example is the syncretism of Catholicism with Yoruba tribal
religion, creating Voodoo.  Obviously from this example, the
issue from these "fusions" are not necessarily improvements.  An
excellent argument can be made that the various contending ideas
that fall under the label of Theosophy are really more the result
of syncretism, rather than organizational "fissions."

     Now I would like to express my own opinion regarding the
potential of the T.S., or any of the Societies for that matter,
in being a "clearing house for an all embracing eclectic
spirituality."  I think that they first need to clear out their
own karmic cob-webs before they can do any meaningful work in
this area.  But before I expand upon that, I need to share some
of my own background, to give you an idea as to where I am coming
     Upon first joining the T.S. thirty years ago, I also fought
for the same vision of "fusion, synthesis, and inclusiveness"
that you now speak of, and still havn't given up the fight. I did
however achieve a minor step towards success in that battle: Ten
years ago, I organized a networking conference at Krotona, with
the idea of bringing the theosophical splits into meaningful
communication with each other.  The speakers included some of the
most important representatives of the various groups: Henry
Geiger, Kirby Van Mater, Emmett Small, Ted Davy, and Jim Perkins.
The conference drew 150 people, and the concept caught on like
wild fire all over the world after that.  Over the next years,
there were networking conferences organized by members in
Societies representing all three major traditions, and a half
dozen networking newsletters were begun, including the
independent THEOSOPHICAL NETWORK.  Two of them are still
circulating.  The Theosophical Society (Pasadena) gave official
recognition to the conference and now continues this effort as a
matter of policy.  U.L.T., because of the nature of the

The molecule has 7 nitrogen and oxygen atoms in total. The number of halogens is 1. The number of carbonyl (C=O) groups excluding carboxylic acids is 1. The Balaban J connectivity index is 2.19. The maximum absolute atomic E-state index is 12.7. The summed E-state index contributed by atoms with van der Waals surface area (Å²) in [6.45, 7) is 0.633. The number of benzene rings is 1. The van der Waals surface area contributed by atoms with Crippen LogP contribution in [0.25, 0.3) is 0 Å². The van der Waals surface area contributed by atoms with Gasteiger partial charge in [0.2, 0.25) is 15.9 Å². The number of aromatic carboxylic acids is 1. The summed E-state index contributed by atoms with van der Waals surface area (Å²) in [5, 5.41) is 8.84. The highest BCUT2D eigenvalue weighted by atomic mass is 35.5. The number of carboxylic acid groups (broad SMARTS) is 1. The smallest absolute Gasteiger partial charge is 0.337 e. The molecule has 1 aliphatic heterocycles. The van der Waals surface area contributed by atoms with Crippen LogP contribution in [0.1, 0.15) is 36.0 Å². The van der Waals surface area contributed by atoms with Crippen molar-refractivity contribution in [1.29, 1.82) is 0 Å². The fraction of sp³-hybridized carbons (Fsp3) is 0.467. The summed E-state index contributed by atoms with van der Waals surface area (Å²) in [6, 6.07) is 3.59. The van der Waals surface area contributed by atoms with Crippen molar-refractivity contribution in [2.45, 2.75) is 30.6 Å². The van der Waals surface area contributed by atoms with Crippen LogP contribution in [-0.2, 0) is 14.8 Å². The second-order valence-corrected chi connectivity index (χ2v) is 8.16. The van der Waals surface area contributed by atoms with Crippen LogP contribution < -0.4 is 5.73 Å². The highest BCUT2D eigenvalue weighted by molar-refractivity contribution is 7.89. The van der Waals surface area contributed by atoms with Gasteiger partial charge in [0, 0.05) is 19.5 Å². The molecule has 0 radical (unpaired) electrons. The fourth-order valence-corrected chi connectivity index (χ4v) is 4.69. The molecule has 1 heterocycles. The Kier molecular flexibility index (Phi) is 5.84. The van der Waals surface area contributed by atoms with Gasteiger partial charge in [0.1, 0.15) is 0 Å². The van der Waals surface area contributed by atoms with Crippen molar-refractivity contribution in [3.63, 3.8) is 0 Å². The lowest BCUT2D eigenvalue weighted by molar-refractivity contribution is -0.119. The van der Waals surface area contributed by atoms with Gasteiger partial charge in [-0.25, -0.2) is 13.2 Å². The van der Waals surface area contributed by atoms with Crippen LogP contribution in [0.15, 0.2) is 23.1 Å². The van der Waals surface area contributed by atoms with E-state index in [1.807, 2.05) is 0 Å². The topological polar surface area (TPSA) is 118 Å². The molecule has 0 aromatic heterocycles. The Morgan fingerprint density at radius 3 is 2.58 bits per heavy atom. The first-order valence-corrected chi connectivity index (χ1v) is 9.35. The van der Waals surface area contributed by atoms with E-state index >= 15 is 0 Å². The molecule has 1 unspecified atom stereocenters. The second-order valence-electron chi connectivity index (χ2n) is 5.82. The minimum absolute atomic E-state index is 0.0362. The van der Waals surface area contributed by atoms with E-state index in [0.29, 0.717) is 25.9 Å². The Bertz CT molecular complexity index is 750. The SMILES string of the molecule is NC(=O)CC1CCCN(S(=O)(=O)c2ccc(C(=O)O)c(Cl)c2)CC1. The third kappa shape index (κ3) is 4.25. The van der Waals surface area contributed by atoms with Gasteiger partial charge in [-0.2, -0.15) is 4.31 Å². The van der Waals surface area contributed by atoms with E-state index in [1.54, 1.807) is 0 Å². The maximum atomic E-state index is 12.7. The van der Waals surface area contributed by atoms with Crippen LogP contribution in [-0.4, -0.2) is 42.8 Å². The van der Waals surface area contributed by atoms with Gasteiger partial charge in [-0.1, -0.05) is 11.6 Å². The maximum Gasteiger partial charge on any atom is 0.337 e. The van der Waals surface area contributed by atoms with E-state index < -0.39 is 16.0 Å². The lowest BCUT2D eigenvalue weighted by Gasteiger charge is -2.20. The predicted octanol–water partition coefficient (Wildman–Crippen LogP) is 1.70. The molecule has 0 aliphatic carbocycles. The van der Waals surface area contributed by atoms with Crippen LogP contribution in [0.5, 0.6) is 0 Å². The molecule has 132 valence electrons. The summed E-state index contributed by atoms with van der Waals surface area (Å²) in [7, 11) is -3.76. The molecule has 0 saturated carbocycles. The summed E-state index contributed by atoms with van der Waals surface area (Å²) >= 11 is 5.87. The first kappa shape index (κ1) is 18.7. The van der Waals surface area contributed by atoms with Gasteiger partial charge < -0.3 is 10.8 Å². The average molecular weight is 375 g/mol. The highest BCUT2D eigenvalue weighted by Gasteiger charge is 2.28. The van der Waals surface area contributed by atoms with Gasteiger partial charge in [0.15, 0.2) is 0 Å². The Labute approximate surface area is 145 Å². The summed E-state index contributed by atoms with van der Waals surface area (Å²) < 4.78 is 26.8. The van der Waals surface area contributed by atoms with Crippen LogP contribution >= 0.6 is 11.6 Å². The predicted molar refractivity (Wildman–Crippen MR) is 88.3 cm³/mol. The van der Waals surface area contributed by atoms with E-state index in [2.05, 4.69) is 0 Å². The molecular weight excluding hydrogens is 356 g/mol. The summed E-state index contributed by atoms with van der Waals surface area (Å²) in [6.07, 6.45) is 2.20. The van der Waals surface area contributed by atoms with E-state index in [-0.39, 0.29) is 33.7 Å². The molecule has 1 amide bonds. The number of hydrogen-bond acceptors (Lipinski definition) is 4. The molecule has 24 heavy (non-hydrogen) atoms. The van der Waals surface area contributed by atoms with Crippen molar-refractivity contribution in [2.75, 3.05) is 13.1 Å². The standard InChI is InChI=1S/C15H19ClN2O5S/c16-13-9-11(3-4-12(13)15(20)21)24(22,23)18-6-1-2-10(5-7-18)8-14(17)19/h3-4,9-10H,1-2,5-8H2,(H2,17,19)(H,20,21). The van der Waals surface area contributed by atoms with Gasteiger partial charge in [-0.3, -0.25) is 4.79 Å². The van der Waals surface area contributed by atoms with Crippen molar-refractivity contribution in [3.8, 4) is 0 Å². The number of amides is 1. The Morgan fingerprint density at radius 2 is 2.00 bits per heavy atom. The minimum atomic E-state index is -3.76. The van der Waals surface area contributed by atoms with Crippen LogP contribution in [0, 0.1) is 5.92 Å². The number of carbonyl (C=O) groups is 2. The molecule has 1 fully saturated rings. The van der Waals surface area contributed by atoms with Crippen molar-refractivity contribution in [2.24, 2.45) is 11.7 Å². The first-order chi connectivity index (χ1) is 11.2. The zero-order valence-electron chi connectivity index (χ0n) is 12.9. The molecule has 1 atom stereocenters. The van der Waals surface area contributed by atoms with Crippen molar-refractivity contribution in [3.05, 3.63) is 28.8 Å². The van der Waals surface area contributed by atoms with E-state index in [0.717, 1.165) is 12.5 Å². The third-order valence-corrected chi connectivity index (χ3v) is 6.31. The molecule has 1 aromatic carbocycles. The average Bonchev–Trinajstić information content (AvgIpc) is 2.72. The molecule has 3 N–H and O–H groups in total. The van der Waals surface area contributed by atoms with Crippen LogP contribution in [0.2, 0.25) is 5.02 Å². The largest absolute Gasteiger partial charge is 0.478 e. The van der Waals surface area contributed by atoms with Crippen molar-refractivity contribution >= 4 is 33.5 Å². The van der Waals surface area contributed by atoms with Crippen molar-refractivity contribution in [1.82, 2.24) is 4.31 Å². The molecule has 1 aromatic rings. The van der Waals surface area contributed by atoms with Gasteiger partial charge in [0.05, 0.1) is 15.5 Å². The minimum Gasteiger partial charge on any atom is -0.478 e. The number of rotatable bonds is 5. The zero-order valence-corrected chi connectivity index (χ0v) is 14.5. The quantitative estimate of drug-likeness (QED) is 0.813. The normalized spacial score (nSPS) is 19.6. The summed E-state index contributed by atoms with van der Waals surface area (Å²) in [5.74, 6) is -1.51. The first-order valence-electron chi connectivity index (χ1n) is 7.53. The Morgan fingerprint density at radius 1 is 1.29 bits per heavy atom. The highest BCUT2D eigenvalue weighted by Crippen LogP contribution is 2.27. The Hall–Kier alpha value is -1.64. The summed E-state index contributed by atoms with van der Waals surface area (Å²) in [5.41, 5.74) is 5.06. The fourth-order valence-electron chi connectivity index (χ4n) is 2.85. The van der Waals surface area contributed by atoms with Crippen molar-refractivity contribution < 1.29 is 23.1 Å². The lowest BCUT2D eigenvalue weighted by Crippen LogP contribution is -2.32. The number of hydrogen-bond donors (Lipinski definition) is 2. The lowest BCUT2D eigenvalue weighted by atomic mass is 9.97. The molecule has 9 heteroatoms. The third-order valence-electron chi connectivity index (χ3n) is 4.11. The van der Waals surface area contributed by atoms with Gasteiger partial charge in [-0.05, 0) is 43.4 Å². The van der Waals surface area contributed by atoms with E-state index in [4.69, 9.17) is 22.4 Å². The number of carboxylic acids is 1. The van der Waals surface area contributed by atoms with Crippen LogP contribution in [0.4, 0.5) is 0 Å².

organization was unable to give "official" recognition, but did
everything in their power, within their parameters to support it.
Though The Theosophical Society (Wheaton/Adyar) never gave
recognition to the conference, I note that Krotona is now
organizing a networking conference this Spring, and I'm anxious
to see how they handle it.

     Based upon the above experience, I believe that there are
things that we can do to effect change in the Theosophical
Organizations, but we can't erase their karma, and it is not in
the nature of Organizations to admit to their errors.  I believe
the Theosophical Movement is still alive and well, but finds
little opportunity for expression through Theosophical
Organizations.  But I also feel that the Organizations still
fulfill important functions, such as the publication of books and
educational materials.  Though I'm active with three
organizations, most of the work I do for the Movement is done
independently of them.

     You might be interested in an editorial I wrote for the
reprinted in the ECLECTIC THEOSOPHIST, May/June 1986.  The
Editorial was entitled: "Are We Chained to the Past", and states
my position in greater detail.  I ended the article with a
quote from Edwin Markham:

He drew a circle that shut me out,
     Heretic, rebel, a thing to flout:
But love and I had the wit to win
     For we drew a circle that took him in.

And I closed by saying: "we need to seek the positive in others
and find ways to work together.  The work of theosophy is too
important to be handicapped by the pasts of its own
organizations. If the theosophical fraternities cannot do the
work for which they were designed, the Theosophical Movement will
find another way of expression."

     And I believe that it has already done so. I will make the
whole article available if there is any interest.

     One or two more general comments on other communications:  I
think someone suggested that history be uploaded into a reference
file.  On the surface, that sounds good, but on the other hand,
everyone has their own version of history.  I would rather see
historical discussions remain where they can be dialogued and
commented upon.  I firmly believe in the value of having
knowledge of our theosophic past. As George Santana once wrote to
the effect that if we forget our past, we are condemned to relive
it.  But we need to keep it where we can discuss it from our
different view points.  If you want a book on history, lots have
already been written.

     My final comment, is in regard to part two of an article
naming Newton, Blavatsky and Jobbs as "avatars." As to the merits
of this argument, I have no comment, but I think it evokes an
important point.  When writing expositions of this kind, we need
to be careful about defining terms when we use them differently
from the accepted dictionary definitions.  For a word like
"avatara" it is especially important, as it has a dictionary
meaning, as well as being defined differently by writers in
different theosophical traditions.  Perhaps definitions were
given in part 1, but my point is a general one, and not on this
       Jerry Hejka-Ekins